- Communities with limited funds may be able to improve their overall walkability for all citizens by using federal Safe Routes to School funding to improve walking and cycling routes to schools.
Watson, Margaret and Dannenberg, Andrew. “Investment in Safe Routes to School Projects: Public Health Benefits for the Larger Community.” Preventing Chronic Disease. 5.3 (2008).
- This study assesses the effects of interventions to promote walking in individuals and populations by conducting a systematic review of published and unpublished reports in any language identified by searching 25 electronic databases, by searching websites, reference lists, and existing systematic reviews, and by contacting experts.
- The authors perform a systematic search for and appraisal of controlled before and after studies of the effects of any type of intervention on how much people walk, the distribution of effects on walking between social groups, and any associated effects on overall physical activity, fitness, risk factors for disease, health, and wellbeing.
- The study included 19 randomized controlled trials and 29 non-randomized controlled studies. Interventions tailored to people's needs, targeted at the most sedentary or at those most motivated to change, and delivered either at the level of the individual (brief advice, supported use of pedometers, telecommunications) or household (individualized marketing) or through groups, can encourage people to walk more, although the sustainability, generalizability, and clinical benefits of many of these approaches are uncertain. Evidence for the effectiveness of interventions applied to workplaces, schools, communities, or areas typically depends on isolated studies or subgroup analysis.
- The most successful interventions could increase walking among targeted participants by up to 30-60 minutes a week on average, at least in the short term. From a perspective of improving population health, much of the research currently provides evidence of efficacy rather than effectiveness. Nevertheless, interventions to promote walking could contribute substantially towards increasing the activity levels of the most sedentary.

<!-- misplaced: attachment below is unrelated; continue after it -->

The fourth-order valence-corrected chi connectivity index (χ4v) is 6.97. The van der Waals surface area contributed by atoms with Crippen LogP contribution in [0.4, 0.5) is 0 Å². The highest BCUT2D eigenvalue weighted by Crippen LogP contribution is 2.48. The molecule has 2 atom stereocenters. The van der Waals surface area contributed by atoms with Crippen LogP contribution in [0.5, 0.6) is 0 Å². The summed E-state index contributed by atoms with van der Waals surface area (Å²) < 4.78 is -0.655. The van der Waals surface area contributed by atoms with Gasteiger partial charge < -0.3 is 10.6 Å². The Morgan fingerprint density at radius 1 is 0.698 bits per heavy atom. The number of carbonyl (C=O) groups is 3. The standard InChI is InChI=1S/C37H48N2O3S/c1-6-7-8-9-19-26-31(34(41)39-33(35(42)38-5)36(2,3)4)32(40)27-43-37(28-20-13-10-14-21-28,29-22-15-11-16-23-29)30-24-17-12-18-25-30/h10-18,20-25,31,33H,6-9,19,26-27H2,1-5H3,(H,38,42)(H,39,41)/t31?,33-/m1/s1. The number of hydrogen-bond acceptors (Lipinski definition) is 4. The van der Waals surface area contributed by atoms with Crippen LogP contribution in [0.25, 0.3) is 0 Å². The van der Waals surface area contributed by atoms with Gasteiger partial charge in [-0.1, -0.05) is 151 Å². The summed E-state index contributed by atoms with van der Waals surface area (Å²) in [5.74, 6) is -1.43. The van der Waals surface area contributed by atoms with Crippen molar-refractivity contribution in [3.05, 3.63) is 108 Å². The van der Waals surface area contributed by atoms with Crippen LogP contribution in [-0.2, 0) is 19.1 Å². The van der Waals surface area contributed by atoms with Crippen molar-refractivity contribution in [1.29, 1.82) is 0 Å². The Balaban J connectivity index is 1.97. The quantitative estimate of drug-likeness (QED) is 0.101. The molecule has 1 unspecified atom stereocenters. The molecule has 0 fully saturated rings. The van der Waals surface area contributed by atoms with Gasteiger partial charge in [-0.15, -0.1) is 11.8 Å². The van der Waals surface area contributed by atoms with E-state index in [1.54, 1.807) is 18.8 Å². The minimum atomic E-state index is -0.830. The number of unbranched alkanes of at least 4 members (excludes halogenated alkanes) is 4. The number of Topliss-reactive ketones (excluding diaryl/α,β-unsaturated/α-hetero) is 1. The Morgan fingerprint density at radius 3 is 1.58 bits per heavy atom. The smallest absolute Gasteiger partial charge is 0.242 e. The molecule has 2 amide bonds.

Ogilvie, D., Foster, C.E., Rothnie, H., et al. (2007). Interventions to Promote Walking: Systematic Review. British Medical Journal 334(7605):1204.
“Estimating the Number of Children Who Can Walk to School” (2007)
- National estimates suggest that 14%-19% of children walk to school while state and local estimates suggest that 4% to 20% of children walk to school.
- The most commonly reported reason by parents why children do not walk to school is distance (62%).
- This study estimates the percentage of children in Georgia who live within a safe and reasonable walking distance from school.
- Results report that the estimated percentage of potential walkers is well below 50% for all but the 1-mile radius for early and late elementary school students.
- This study suggests that increasing the percentage of students who walk will require educational efforts and changes to the built environment.
Falb, Matthew D., Kanny, Dafna, Powell, Kenneth E., and Giarrusso, Anthony J. “Estimating the Number of Children Who Can Walk to School.” American Journal of Preventive Medicine. 33.4 (2007): 269-275.
- Two small lifestyle changes, as promoted by the America on the Move initiative, in diet (to eliminate 100 kcal/day) and physical activity (to walk an additional 2000 steps/day), could be useful for addressing childhood obesity by preventing excess weight gain in families.
Hill, James O., Ogden, Lorraine G., Rodearmel, Susan J., Stroebele, Nanette and Wyatt, Holly R. “Small Changes in Dietary Sugar and Physical Activity as an Approach to Preventing Excessive Weight Gain: The America on the Move Family Study.” Pediatrics. 120 (2007): e869-e879.
“Many Pathways from Land Use to Health” (2006)
- This article examines single-use, low-density land use patterns and reports that a 5% increase in neighborhood walkability is associated with:
- 32.1% more minutes devoted to physically active travel
- About one-quarter point lower BMI (0.228)
- 6.5% fewer vehicle miles traveled (VMT) per capita
- 5.6% fewer grams of Nitrogen Dioxide per capita
- 5.5% fewer grams of volatile organic compound (VOC) emitted per capita
Frank, Lawrence D., Sallis, James F., Conway, Terry L., Chapman, James E., Saelens, Brian E. and Bachman, William. “Many Pathways from Land Use to Health. Associations between Neighborhood Walkability and Active Transportation, Body Mass Index, and Air Quality.” Journal of the American Planning Association. 72.1 (2006): 75-87.
- In 2003-2004, 17.1% of US children and adolescents were overweight.
- Research indicates an increase in the prevalence of overweight in female children and adolescents from 13.8% in 1999-2000 to 16.0% in 2003-2004 and an increase in the prevalence of overweight in male children and adolescents from 14.0% to 18.2%.